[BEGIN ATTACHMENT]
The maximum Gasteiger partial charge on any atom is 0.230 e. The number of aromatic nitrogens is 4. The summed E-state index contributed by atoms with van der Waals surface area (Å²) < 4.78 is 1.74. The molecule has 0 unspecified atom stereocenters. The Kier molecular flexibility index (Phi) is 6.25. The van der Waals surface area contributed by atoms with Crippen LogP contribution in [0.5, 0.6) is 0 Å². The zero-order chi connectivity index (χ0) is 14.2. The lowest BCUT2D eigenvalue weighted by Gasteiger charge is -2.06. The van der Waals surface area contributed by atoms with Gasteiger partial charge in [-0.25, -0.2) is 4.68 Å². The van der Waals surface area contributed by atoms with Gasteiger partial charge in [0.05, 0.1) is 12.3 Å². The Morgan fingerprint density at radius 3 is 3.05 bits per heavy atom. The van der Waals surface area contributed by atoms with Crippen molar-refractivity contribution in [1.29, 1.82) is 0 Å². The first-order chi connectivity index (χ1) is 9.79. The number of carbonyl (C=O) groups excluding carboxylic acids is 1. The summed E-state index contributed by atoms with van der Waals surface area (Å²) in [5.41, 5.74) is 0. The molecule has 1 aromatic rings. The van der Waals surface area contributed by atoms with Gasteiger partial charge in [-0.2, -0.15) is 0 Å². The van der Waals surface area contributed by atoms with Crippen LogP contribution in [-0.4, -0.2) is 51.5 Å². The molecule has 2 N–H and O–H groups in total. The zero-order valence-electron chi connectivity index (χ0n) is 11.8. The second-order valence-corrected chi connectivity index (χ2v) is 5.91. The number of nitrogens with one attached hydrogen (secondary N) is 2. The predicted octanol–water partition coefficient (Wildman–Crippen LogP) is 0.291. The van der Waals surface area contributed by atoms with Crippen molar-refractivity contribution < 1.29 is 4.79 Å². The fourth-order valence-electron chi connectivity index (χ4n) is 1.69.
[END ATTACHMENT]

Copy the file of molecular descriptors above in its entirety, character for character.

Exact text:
The maximum Gasteiger partial charge on any atom is 0.230 e. The number of aromatic nitrogens is 4. The summed E-state index contributed by atoms with van der Waals surface area (Å²) < 4.78 is 1.74. The molecule has 0 unspecified atom stereocenters. The Kier molecular flexibility index (Phi) is 6.25. The van der Waals surface area contributed by atoms with Crippen LogP contribution in [0.5, 0.6) is 0 Å². The zero-order chi connectivity index (χ0) is 14.2. The lowest BCUT2D eigenvalue weighted by Gasteiger charge is -2.06. The van der Waals surface area contributed by atoms with Gasteiger partial charge in [-0.25, -0.2) is 4.68 Å². The van der Waals surface area contributed by atoms with Gasteiger partial charge in [0.05, 0.1) is 12.3 Å². The Morgan fingerprint density at radius 3 is 3.05 bits per heavy atom. The van der Waals surface area contributed by atoms with Crippen molar-refractivity contribution in [1.29, 1.82) is 0 Å². The first-order chi connectivity index (χ1) is 9.79. The number of carbonyl (C=O) groups excluding carboxylic acids is 1. The summed E-state index contributed by atoms with van der Waals surface area (Å²) in [5.41, 5.74) is 0. The molecule has 1 aromatic rings. The van der Waals surface area contributed by atoms with Gasteiger partial charge in [-0.2, -0.15) is 0 Å². The van der Waals surface area contributed by atoms with Crippen LogP contribution in [-0.4, -0.2) is 51.5 Å². The molecule has 2 N–H and O–H groups in total. The zero-order valence-electron chi connectivity index (χ0n) is 11.8. The second-order valence-corrected chi connectivity index (χ2v) is 5.91. The number of nitrogens with one attached hydrogen (secondary N) is 2. The predicted octanol–water partition coefficient (Wildman–Crippen LogP) is 0.291. The van der Waals surface area contributed by atoms with Crippen molar-refractivity contribution < 1.29 is 4.79 Å². The fourth-order valence-electron chi connectivity index (χ4n) is 1.69.